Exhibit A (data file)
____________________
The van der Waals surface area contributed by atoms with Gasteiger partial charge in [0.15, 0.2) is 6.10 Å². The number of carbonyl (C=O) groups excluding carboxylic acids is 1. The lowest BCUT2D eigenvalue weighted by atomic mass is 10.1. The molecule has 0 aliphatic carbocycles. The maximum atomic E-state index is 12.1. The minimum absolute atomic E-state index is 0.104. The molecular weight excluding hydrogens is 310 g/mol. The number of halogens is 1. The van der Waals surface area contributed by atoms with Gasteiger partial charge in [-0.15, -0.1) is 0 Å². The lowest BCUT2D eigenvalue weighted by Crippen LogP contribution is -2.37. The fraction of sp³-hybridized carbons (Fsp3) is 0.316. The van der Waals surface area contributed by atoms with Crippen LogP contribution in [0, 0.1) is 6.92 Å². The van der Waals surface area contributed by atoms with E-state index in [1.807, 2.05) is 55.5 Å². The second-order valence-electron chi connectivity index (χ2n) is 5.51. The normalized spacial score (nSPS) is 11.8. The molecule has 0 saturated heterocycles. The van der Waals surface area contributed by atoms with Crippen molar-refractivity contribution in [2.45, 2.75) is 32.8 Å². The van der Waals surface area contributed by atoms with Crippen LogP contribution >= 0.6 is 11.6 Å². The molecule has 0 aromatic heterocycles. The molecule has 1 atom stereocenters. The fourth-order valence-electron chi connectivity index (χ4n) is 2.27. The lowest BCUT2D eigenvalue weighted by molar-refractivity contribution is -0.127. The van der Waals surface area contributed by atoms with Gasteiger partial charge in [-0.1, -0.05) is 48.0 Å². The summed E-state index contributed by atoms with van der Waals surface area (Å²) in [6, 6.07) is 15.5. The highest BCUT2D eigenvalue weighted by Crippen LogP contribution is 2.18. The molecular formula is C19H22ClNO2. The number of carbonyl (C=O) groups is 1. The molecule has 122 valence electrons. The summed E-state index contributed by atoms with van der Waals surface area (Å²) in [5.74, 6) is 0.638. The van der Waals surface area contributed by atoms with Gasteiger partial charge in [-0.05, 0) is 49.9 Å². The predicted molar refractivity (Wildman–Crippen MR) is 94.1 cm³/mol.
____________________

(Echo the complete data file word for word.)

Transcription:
The van der Waals surface area contributed by atoms with Gasteiger partial charge in [0.15, 0.2) is 6.10 Å². The number of carbonyl (C=O) groups excluding carboxylic acids is 1. The lowest BCUT2D eigenvalue weighted by atomic mass is 10.1. The molecule has 0 aliphatic carbocycles. The maximum atomic E-state index is 12.1. The minimum absolute atomic E-state index is 0.104. The molecular weight excluding hydrogens is 310 g/mol. The number of halogens is 1. The van der Waals surface area contributed by atoms with Gasteiger partial charge in [-0.15, -0.1) is 0 Å². The lowest BCUT2D eigenvalue weighted by Crippen LogP contribution is -2.37. The fraction of sp³-hybridized carbons (Fsp3) is 0.316. The van der Waals surface area contributed by atoms with Crippen LogP contribution in [0, 0.1) is 6.92 Å². The van der Waals surface area contributed by atoms with E-state index in [1.807, 2.05) is 55.5 Å². The second-order valence-electron chi connectivity index (χ2n) is 5.51. The normalized spacial score (nSPS) is 11.8. The molecule has 0 saturated heterocycles. The van der Waals surface area contributed by atoms with Crippen molar-refractivity contribution in [2.45, 2.75) is 32.8 Å². The van der Waals surface area contributed by atoms with Crippen LogP contribution >= 0.6 is 11.6 Å². The molecule has 0 aromatic heterocycles. The molecule has 1 atom stereocenters. The fourth-order valence-electron chi connectivity index (χ4n) is 2.27. The lowest BCUT2D eigenvalue weighted by molar-refractivity contribution is -0.127. The van der Waals surface area contributed by atoms with Gasteiger partial charge in [-0.1, -0.05) is 48.0 Å². The summed E-state index contributed by atoms with van der Waals surface area (Å²) in [6, 6.07) is 15.5. The highest BCUT2D eigenvalue weighted by Crippen LogP contribution is 2.18. The molecular formula is C19H22ClNO2. The number of carbonyl (C=O) groups is 1. The molecule has 122 valence electrons. The summed E-state index contributed by atoms with van der Waals surface area (Å²) in [5.74, 6) is 0.638. The van der Waals surface area contributed by atoms with Gasteiger partial charge in [-0.05, 0) is 49.9 Å². The predicted molar refractivity (Wildman–Crippen MR) is 94.1 cm³/mol.